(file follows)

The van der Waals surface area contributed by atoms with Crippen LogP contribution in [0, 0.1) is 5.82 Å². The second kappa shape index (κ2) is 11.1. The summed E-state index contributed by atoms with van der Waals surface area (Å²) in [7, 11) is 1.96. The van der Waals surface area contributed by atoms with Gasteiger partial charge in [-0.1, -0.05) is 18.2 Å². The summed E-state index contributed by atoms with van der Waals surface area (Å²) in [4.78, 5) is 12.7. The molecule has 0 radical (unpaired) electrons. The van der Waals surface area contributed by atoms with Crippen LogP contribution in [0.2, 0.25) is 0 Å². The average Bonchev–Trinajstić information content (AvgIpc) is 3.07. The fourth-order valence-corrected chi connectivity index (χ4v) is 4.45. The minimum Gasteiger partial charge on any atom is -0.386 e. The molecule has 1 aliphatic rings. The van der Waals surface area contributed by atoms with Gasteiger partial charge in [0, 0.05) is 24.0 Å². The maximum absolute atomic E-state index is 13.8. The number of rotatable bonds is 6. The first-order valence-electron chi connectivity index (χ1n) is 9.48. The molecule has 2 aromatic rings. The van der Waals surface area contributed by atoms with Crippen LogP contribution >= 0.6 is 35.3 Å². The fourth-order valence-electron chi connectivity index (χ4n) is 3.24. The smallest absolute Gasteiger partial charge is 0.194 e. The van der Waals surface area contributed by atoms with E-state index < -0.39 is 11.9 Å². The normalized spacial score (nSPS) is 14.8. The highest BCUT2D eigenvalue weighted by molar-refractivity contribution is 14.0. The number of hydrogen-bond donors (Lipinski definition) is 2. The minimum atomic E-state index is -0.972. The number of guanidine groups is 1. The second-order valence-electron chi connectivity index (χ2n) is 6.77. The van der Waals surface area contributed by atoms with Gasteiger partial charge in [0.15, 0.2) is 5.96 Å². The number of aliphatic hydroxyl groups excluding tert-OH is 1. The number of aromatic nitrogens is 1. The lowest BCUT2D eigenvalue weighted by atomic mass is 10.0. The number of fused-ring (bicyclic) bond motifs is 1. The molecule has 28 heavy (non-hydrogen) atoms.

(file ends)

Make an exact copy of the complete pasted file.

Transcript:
The van der Waals surface area contributed by atoms with Crippen LogP contribution in [0, 0.1) is 5.82 Å². The second kappa shape index (κ2) is 11.1. The summed E-state index contributed by atoms with van der Waals surface area (Å²) in [7, 11) is 1.96. The van der Waals surface area contributed by atoms with Gasteiger partial charge in [-0.1, -0.05) is 18.2 Å². The summed E-state index contributed by atoms with van der Waals surface area (Å²) in [4.78, 5) is 12.7. The molecule has 0 radical (unpaired) electrons. The van der Waals surface area contributed by atoms with Crippen LogP contribution in [0.2, 0.25) is 0 Å². The average Bonchev–Trinajstić information content (AvgIpc) is 3.07. The fourth-order valence-corrected chi connectivity index (χ4v) is 4.45. The minimum Gasteiger partial charge on any atom is -0.386 e. The molecule has 1 aliphatic rings. The van der Waals surface area contributed by atoms with Gasteiger partial charge in [0, 0.05) is 24.0 Å². The maximum absolute atomic E-state index is 13.8. The number of rotatable bonds is 6. The first-order valence-electron chi connectivity index (χ1n) is 9.48. The molecule has 2 aromatic rings. The van der Waals surface area contributed by atoms with Crippen LogP contribution >= 0.6 is 35.3 Å². The fourth-order valence-electron chi connectivity index (χ4n) is 3.24. The smallest absolute Gasteiger partial charge is 0.194 e. The van der Waals surface area contributed by atoms with E-state index < -0.39 is 11.9 Å². The normalized spacial score (nSPS) is 14.8. The highest BCUT2D eigenvalue weighted by molar-refractivity contribution is 14.0. The number of hydrogen-bond donors (Lipinski definition) is 2. The minimum atomic E-state index is -0.972. The number of guanidine groups is 1. The second-order valence-electron chi connectivity index (χ2n) is 6.77. The van der Waals surface area contributed by atoms with Gasteiger partial charge in [0.15, 0.2) is 5.96 Å². The number of aliphatic hydroxyl groups excluding tert-OH is 1. The number of aromatic nitrogens is 1. The lowest BCUT2D eigenvalue weighted by atomic mass is 10.0. The number of fused-ring (bicyclic) bond motifs is 1. The molecule has 28 heavy (non-hydrogen) atoms.